Um, let’s go ahead and get out of this. There we go. Okay. So we’ve talked about, uh, Oh, enforcement of stock payment. Notice it’s not enough just to put the stock notice on like a mechanics lien, you have to file a lawsuit to enforce your stop payment notice. So their rules, I like to tell people, just think of it like a mechanics lien. You actually have a little bit more time to enforce a stop notice. Um, but if you don’t, after the 90 day period is up. If you don’t fell student time, the money will be released by the lender. And that’s what we’re trying to avoid here. So the claimant must file a lawsuit at any time after 10 days, 10 days after you filed a stop notice that’s to give people time to sort of assimilate and see what they’re going to do with it. And then suit must be filed within 90 days after expiration of the period with a win within which the stop payment notice must be given. So that’s a mouthful to have to say, think of it like a mechanics lien though. Think about 90 days and you’ll, you’ll still have enough time. You also have to file a notice of commencement within five days after filing the lawsuit, but that’s generally something that your, um, that your attorney will do for you.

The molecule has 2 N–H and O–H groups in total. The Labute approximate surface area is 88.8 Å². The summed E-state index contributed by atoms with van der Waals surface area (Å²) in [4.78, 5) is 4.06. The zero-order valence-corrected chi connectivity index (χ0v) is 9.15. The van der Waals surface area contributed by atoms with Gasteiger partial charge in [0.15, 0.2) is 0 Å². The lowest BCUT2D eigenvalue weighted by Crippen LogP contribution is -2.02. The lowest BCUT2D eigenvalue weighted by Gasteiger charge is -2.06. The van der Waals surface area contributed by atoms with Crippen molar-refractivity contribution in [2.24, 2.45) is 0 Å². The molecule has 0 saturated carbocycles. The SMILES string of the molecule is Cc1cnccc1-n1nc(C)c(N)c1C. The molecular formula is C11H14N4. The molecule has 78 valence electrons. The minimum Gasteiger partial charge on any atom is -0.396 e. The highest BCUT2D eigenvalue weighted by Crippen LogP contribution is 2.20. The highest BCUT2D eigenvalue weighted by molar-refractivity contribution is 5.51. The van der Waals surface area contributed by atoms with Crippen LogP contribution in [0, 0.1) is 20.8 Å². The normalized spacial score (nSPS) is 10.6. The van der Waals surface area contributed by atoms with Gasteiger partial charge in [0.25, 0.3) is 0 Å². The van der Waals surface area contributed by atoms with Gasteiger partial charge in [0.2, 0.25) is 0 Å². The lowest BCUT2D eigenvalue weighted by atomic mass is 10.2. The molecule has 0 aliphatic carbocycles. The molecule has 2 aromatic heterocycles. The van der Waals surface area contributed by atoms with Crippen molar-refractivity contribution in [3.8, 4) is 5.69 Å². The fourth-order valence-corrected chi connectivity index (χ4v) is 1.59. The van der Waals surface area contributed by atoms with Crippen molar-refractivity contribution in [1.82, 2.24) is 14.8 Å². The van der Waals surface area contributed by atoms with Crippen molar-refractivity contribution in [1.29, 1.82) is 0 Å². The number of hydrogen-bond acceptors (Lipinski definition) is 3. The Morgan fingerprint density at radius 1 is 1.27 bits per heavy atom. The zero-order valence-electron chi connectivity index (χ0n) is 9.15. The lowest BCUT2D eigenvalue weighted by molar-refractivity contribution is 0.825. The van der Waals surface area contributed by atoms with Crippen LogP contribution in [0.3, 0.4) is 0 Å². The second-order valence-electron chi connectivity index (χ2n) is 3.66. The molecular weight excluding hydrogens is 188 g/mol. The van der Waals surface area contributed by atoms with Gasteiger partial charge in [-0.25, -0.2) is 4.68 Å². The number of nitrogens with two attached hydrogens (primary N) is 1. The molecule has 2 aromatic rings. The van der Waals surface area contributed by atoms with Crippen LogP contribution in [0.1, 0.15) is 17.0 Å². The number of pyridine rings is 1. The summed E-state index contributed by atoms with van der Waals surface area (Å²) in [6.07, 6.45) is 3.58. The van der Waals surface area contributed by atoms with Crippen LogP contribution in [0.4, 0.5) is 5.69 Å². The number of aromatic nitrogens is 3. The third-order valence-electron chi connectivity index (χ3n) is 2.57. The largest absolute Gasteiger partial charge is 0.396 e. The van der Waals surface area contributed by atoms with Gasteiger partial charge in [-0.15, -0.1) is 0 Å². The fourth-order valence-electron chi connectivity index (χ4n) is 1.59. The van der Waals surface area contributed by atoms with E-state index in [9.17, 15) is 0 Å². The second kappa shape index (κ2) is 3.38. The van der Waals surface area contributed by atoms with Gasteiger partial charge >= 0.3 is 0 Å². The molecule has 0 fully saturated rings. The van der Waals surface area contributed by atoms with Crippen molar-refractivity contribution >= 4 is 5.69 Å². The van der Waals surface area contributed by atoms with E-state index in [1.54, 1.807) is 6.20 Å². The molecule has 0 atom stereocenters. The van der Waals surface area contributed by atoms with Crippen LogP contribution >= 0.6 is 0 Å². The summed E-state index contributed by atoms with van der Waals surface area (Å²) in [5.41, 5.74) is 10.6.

Cathleen Curl: (37:13)
Now, when does a stop payment notice work best when it’s a public project or a large commercial project with a dispersing agent.
Cathleen Curl: (38:32)